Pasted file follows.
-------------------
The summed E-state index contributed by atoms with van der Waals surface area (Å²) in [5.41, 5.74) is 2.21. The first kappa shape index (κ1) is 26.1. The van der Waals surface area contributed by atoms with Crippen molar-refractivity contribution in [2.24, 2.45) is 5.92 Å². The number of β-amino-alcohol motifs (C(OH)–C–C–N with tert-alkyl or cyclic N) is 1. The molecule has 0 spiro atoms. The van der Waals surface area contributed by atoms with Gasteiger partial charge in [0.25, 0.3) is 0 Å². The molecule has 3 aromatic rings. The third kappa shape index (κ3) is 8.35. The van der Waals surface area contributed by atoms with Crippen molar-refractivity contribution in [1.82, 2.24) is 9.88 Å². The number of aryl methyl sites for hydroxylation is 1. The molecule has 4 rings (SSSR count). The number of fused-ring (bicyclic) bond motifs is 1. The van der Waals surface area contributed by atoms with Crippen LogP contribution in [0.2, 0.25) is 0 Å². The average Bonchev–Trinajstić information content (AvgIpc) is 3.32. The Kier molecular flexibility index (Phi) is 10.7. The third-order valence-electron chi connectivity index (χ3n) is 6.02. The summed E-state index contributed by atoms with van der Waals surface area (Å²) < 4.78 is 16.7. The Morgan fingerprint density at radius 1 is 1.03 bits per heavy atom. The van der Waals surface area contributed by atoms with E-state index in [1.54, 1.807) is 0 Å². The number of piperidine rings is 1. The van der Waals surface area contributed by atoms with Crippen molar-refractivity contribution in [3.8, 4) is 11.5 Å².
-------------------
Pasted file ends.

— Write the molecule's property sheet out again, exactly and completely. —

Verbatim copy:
The summed E-state index contributed by atoms with van der Waals surface area (Å²) in [5.41, 5.74) is 2.21. The first kappa shape index (κ1) is 26.1. The van der Waals surface area contributed by atoms with Crippen molar-refractivity contribution in [2.24, 2.45) is 5.92 Å². The number of β-amino-alcohol motifs (C(OH)–C–C–N with tert-alkyl or cyclic N) is 1. The molecule has 0 spiro atoms. The van der Waals surface area contributed by atoms with Gasteiger partial charge in [0.25, 0.3) is 0 Å². The molecule has 3 aromatic rings. The third kappa shape index (κ3) is 8.35. The van der Waals surface area contributed by atoms with Crippen molar-refractivity contribution in [1.82, 2.24) is 9.88 Å². The number of aryl methyl sites for hydroxylation is 1. The molecule has 4 rings (SSSR count). The number of fused-ring (bicyclic) bond motifs is 1. The van der Waals surface area contributed by atoms with Crippen LogP contribution in [0.2, 0.25) is 0 Å². The average Bonchev–Trinajstić information content (AvgIpc) is 3.32. The Kier molecular flexibility index (Phi) is 10.7. The third-order valence-electron chi connectivity index (χ3n) is 6.02. The summed E-state index contributed by atoms with van der Waals surface area (Å²) < 4.78 is 16.7. The Morgan fingerprint density at radius 1 is 1.03 bits per heavy atom. The van der Waals surface area contributed by atoms with E-state index in [1.54, 1.807) is 0 Å². The number of piperidine rings is 1. The van der Waals surface area contributed by atoms with Crippen molar-refractivity contribution in [3.8, 4) is 11.5 Å².